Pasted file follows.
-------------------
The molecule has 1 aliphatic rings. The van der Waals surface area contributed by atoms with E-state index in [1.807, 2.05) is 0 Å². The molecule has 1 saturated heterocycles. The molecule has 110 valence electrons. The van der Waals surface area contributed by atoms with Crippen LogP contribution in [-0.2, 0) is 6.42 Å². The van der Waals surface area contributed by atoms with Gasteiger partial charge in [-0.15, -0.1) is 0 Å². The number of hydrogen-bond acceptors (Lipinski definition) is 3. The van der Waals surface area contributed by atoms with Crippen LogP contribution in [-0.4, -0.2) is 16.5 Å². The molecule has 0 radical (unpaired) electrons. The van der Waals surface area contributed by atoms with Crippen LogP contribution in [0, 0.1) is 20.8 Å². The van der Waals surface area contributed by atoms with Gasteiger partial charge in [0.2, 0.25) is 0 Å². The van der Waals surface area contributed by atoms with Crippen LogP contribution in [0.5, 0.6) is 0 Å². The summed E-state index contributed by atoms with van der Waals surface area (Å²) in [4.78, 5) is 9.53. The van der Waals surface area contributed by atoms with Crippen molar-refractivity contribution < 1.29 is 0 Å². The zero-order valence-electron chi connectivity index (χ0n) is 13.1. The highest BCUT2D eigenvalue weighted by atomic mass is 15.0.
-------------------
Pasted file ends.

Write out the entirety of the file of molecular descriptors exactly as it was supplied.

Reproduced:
The molecule has 1 aliphatic rings. The van der Waals surface area contributed by atoms with E-state index in [1.807, 2.05) is 0 Å². The molecule has 1 saturated heterocycles. The molecule has 110 valence electrons. The van der Waals surface area contributed by atoms with Crippen LogP contribution in [-0.2, 0) is 6.42 Å². The van der Waals surface area contributed by atoms with Gasteiger partial charge in [-0.15, -0.1) is 0 Å². The number of hydrogen-bond acceptors (Lipinski definition) is 3. The van der Waals surface area contributed by atoms with Crippen LogP contribution in [-0.4, -0.2) is 16.5 Å². The molecule has 0 radical (unpaired) electrons. The van der Waals surface area contributed by atoms with Crippen LogP contribution in [0, 0.1) is 20.8 Å². The van der Waals surface area contributed by atoms with Gasteiger partial charge in [0.2, 0.25) is 0 Å². The van der Waals surface area contributed by atoms with Crippen LogP contribution in [0.5, 0.6) is 0 Å². The summed E-state index contributed by atoms with van der Waals surface area (Å²) in [4.78, 5) is 9.53. The van der Waals surface area contributed by atoms with Crippen molar-refractivity contribution < 1.29 is 0 Å². The zero-order valence-electron chi connectivity index (χ0n) is 13.1. The highest BCUT2D eigenvalue weighted by atomic mass is 15.0.